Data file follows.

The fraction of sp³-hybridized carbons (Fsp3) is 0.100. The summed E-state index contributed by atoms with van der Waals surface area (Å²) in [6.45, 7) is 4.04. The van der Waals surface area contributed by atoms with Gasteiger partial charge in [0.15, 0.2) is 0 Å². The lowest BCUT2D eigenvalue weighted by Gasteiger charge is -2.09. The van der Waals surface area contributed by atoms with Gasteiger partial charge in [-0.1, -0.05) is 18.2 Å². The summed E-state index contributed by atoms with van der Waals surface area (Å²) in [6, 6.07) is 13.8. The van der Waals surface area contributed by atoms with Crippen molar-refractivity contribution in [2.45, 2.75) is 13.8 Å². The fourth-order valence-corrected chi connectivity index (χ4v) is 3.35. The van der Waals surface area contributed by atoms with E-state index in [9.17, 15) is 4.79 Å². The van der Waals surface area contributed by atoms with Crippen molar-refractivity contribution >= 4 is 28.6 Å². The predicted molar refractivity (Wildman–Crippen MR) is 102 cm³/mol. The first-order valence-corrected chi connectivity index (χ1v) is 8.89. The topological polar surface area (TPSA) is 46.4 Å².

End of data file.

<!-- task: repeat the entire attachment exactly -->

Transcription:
The fraction of sp³-hybridized carbons (Fsp3) is 0.100. The summed E-state index contributed by atoms with van der Waals surface area (Å²) in [6.45, 7) is 4.04. The van der Waals surface area contributed by atoms with Gasteiger partial charge in [0.15, 0.2) is 0 Å². The lowest BCUT2D eigenvalue weighted by Gasteiger charge is -2.09. The van der Waals surface area contributed by atoms with Gasteiger partial charge in [-0.1, -0.05) is 18.2 Å². The summed E-state index contributed by atoms with van der Waals surface area (Å²) in [6, 6.07) is 13.8. The van der Waals surface area contributed by atoms with Crippen molar-refractivity contribution in [2.45, 2.75) is 13.8 Å². The fourth-order valence-corrected chi connectivity index (χ4v) is 3.35. The van der Waals surface area contributed by atoms with E-state index in [9.17, 15) is 4.79 Å². The van der Waals surface area contributed by atoms with Crippen molar-refractivity contribution >= 4 is 28.6 Å². The predicted molar refractivity (Wildman–Crippen MR) is 102 cm³/mol. The first-order valence-corrected chi connectivity index (χ1v) is 8.89. The topological polar surface area (TPSA) is 46.4 Å².